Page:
BMW Formula One engine development in facts and figures. 1,300 metres of paper for the BMW P83. It packs more than 900 bhp, weighs less than 90 kilograms and has a maximum engine speed of 19,200 rpm. The BMW P83 engine with which the BMW ...
BMW Formula One engine development in facts and figures.
1,300 metres of paper for the BMW P83.
It packs more than 900 bhp, weighs less than 90 kilograms and has a maximum engine speed of 19,200 rpm. The BMW P83 engine with which the BMW WilliamsF1 Team is pitching for the 2003 Formula One World Championship title will be put out to pasture after the final race -- the Japanese Grand Prix -- in three weeks time.
Up to now, no more than broad skeleton data on this power pack from the Munich Formula One factory have been released. Ahead of the last two races of the season in Indianapolis (28 September) and Suzuka (12 October), its profile is now fleshed out.
Who would have guessed, for example, that 1,950 CAD drawings were made for this engine? Printed out and laid end to end, they would cover a distance of 1.3 kilometres.
Facts and figures:
*Output of the BMW P83 is over 900 bhp.
*Maximum engine speed is 19,200 rpm.
*In a race, engine speed is limited to 19,000 rpm.
*Idle speed is 4,000 rpm.
*The engine weighs less than 90 kilograms.
*It completes a distance of 500 kilometres before undergoing revision.
*Total production of the BMW P83 is 200 units, ten of which the team takes to each race.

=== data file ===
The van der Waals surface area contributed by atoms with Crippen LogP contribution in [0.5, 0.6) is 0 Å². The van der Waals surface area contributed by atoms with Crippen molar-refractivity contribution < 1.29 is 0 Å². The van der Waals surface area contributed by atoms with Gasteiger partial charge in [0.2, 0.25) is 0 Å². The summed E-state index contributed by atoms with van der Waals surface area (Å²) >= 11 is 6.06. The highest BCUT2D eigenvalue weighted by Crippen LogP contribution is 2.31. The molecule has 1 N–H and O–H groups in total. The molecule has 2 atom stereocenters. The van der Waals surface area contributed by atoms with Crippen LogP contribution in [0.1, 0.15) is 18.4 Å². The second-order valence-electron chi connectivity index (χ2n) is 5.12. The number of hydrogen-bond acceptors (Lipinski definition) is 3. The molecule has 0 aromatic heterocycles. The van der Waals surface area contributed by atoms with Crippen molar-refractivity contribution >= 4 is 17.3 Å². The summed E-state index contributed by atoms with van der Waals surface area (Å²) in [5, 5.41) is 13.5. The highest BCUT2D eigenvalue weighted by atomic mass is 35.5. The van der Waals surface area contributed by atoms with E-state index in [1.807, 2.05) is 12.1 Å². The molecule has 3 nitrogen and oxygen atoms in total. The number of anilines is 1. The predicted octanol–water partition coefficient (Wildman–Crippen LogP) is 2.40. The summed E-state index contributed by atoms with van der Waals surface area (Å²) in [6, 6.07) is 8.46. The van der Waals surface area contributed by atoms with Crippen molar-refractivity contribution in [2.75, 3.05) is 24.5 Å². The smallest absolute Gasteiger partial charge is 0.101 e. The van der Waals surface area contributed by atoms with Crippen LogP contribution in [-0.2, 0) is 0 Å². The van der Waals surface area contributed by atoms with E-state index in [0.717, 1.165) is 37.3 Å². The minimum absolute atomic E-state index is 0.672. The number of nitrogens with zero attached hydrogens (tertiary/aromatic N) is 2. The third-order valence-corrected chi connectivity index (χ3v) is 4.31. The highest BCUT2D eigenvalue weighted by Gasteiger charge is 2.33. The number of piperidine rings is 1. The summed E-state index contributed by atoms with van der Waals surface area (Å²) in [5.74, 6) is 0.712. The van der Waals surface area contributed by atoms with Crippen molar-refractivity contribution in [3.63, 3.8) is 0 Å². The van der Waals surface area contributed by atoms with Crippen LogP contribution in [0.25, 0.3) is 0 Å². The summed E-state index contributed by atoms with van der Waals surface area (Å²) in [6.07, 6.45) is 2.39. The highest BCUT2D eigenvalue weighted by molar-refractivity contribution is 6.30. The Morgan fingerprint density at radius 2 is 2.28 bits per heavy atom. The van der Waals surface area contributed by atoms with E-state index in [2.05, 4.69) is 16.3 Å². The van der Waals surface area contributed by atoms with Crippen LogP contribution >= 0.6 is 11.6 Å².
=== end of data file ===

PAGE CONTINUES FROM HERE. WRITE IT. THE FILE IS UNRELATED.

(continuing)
*Before being phased out the engine will have received 1,388 upgrade modifications.
*It comprises around 5,000 individual components, 1,000 of them different.
*The air intake volume is 1,995 cubic metres per hour.
*Maximum piston acceleration is 10,000g.
*Piston speed peaks at 40 metres per second and averages 25 metres per second.
*Exhaust temperatures of up to 950 degrees are reached.
*Maximum air temperature in the pneumatic system is 250 degrees.
*The ultra-high-speed 130R turn at Suzuka with its lateral load of 4g poses the greatest challenge to the oil system.
*The BMW P83 endured the highest full-throttle proportion on the Monza circuit at 73 per cent per lap.
*At the Monaco Grand Prix, the transmission and engine have to withstand an average 3,100 gear changes.
*The engine block and cylinder head are made of cast aluminium and are manufactured at the BMW Formula One foundry in Landshut using a special thin-wall casting method.
*BMW Munich handles, among other things the manufacture of the crankshaft (steel), camshaft (case-hardened steel) and camshaft covers, as well as processing of the cylinder head and crankcase. The oil system and engine electronics also stem from BMW Munich.
BMW 83 engine timeline from concept to culmination:
*Concept: November and December 2001
*Design: January through May 2002
*Model construction at the BMW foundry in Landshut: March through May 2002
*Components manufacture: April through July 2002
*Initial assembly: July 2002
*First bench test: 31 July 2002
*Test phase development stage 1: August 2002 through January 2003
*First deployment in car: 18 September 2002
*Development to race readiness: October 2002 to mid-February 2003
*Further development: mid-February to season's final in October 2003
In the meantime the test phase for the BMW P84 engine was launched. Following successful bench tests, it was already being tested on the track in its 2004 season specification at Monza on 4 September 2003.
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